On the issue of whether Christian Porter is a “fit and proper person” to continue in the role of the Attorney General there is no need to hold a public enquiry. As I have already stated, here The Porter case unfolds as classic Greek tragedy the enquiry will hit the same road-blocks that a formal trial would.
Without a witness, without proof of a crime, there is no resolution available. Christian Porter has asked us to imagine that the ‘crime’ never happened. The woman, who accused him, by name, died at her own hand. Incredibly, he and the Prime Minister both claim not to have read the accusation. Neither have they, as far as I can recall, mentioned her by name.
Any employer, with an ounce of intelligence and any ‘people skills’ whatsoever, would sit down and examine Mr Porter’s background, his track record, his demeanour, his strengths and weaknesses, and his ability to work in a team. That would just be the start. Has he been doing the job well, so far? If someone equally qualified presented his or herself, would you hang on to Porter in the role, or move him on, to something better suited to his abilities?
The HR professional’s advice would be to look at the duties and responsibilities of the position, look at the candidate, and evaluate. Will he be able to perform, or continue to perform, to the standard required? Will he be able to work within the team? Will he, because it is essentially a ‘public service’ role, be able to represent the interests of all constituents? Will he be good for the unity of the country?
No need to call in the lawyers; no need to stall, or give misleading answers about police investigations which have finished without result; no need to cite a coronial inquest, which would only inquire into the cause of death, and would never include any underlying trauma, real or imagined. That is the failing of the law – it only looks where it is allowed to.
Those options are pure illusion, anyway. Morrison is kicking the can down the road, a transparent ruse with which to buy time. Because this leader does not like to make decisions. He appears to rely on the passage of time. Perhaps it will all blow over. Could another plague appear?
Will the consumers (voters) trust his abilities, and his character, because the role, that of Attorney General, is one which encompasses a broad range of sensitive areas, from Family Law to the Administrative Appeals Tribunal (AAT), to the administration of courts. He has, in the eyes of many, stumbled at almost every hurdle.
He has a history of pushing terrible legislation through, including mandatory sentences for manslaughter, when he was Attorney General in W.A. He certainly lacks empathy, but that has been shown to be no disadvantage in this neoliberal era.
In the federal arena, perhaps his worst decision was the sociopathic Robodebt, but his prosecution of Bernard Collaery and his client Witness K, in which he relentlessly set out to destroy a whistleblower, against illegal acts committed by an Australian Government, would rival it. Remember he is the person in charge of the operation of the courts in Australia, and he is currently operating a genuine ‘kangaroo court’.
His reactionary social views are well known. He is a fan of the current age of criminal liability, where children as young as ten, many with cognisant disabilities, are jailed. See here In Australia we jail children, as young as 10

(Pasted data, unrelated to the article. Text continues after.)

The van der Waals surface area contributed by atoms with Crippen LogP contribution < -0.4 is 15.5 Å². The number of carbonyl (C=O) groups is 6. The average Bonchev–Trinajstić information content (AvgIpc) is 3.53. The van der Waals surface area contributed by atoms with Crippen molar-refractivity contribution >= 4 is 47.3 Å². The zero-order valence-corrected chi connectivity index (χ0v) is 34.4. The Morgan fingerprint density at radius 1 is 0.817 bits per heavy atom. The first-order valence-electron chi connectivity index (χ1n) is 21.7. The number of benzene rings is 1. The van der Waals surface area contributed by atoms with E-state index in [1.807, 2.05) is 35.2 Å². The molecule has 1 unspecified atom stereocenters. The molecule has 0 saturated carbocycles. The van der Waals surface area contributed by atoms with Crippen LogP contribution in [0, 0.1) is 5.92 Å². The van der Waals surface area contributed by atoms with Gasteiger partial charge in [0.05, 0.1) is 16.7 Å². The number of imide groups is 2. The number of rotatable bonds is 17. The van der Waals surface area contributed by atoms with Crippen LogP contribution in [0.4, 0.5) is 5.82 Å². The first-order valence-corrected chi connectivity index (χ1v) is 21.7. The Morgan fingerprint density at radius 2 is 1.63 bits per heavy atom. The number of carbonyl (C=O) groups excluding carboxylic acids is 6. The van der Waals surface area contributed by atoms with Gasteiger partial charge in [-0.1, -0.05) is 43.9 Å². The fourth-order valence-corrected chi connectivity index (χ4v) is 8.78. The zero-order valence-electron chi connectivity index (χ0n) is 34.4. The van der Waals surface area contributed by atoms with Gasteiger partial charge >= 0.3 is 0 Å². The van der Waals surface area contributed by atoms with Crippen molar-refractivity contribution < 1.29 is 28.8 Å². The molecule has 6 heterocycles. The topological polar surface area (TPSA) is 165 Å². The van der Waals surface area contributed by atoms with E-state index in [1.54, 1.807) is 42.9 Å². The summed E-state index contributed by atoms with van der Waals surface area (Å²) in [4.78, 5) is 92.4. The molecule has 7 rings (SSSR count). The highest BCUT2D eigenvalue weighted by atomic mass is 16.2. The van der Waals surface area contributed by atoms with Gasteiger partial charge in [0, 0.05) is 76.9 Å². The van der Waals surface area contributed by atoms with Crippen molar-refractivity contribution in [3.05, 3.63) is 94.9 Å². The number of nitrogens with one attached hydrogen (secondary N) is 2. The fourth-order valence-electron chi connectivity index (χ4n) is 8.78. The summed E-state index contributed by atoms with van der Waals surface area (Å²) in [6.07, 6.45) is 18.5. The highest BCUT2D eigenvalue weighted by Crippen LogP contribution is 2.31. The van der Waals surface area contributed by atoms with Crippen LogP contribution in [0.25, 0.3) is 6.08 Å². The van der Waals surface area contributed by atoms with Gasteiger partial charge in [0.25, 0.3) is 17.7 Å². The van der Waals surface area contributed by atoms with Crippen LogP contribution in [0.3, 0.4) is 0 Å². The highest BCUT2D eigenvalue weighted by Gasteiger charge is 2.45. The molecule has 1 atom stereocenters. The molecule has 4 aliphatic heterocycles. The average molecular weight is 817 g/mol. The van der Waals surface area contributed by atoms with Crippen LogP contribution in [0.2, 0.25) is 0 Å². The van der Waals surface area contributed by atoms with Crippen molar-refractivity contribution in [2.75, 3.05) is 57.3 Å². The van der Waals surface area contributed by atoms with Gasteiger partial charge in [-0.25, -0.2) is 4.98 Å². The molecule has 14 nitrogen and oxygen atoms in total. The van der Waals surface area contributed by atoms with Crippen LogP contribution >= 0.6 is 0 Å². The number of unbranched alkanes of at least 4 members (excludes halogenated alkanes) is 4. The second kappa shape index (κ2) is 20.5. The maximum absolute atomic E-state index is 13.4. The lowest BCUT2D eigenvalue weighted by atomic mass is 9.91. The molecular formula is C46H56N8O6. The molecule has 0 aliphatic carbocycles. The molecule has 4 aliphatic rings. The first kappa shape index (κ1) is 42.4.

Of course there should have been a continuing review process, which looked at the individual, and his performance, and whether he could improve, if improvement was needed. Any such review would have noted his seeming inability to act in a non-partisan way, for the good of the country.
His handing out of positions on the AAT has been scandalous. He appointed a Liberal Party ex-senator to a position as Deputy President and Division Head of the Social Services and Child Support Division, notwithstanding the fact that she was not qualified, according to the Administrative Appeals Tribunal Act, and also that she had no experience in the area, and she was not interviewed by the selection panel. She is paid close to a half million dollars every year. Whatever the reasoning behind the appointment, it smells wrong.
After the Federal Court’s finding that Immigration Minister Alan Tudge had engaged in criminal conduct, by detaining an asylum-seeker for five days, in defiance of an order by the AAT, Mr Porter replied that the Minister was simply following Government policy. He clearly refuted the opinion of a Federal Court judge. If nothing else it does not support the judiciary in a dispute with the Executive. It is an unnecessarily partisan statement from the Commonwealth’s first law officer. (Tudge has since been cleared of the charge, on appeal.)
These are just some examples where Christian Porter has shown himself as being unfit for the office of Attorney General. If Scott Morrison had an ounce of integrity, and competence, he would show Christian Porter the door. But numbers count in a tight situation, and a majority of one is too close for principled behaviour.
There is another, even more compelling reason why he should not be Attorney General. I cannot think there are many Australian women who would be happy to work alongside Christian Porter right now. Regardless of enquiries held, or not, you cannot have, as a crucial part of your team, someone who is not wholly trusted, by close to half the population. Nothing will fix that situation.
And nothing will fix the lack of compassion, from the top down, for a woman who died proclaiming her hurt. True or not, it deserved an adult, humane response. She is a political problem, now. And the leadership has failed us again.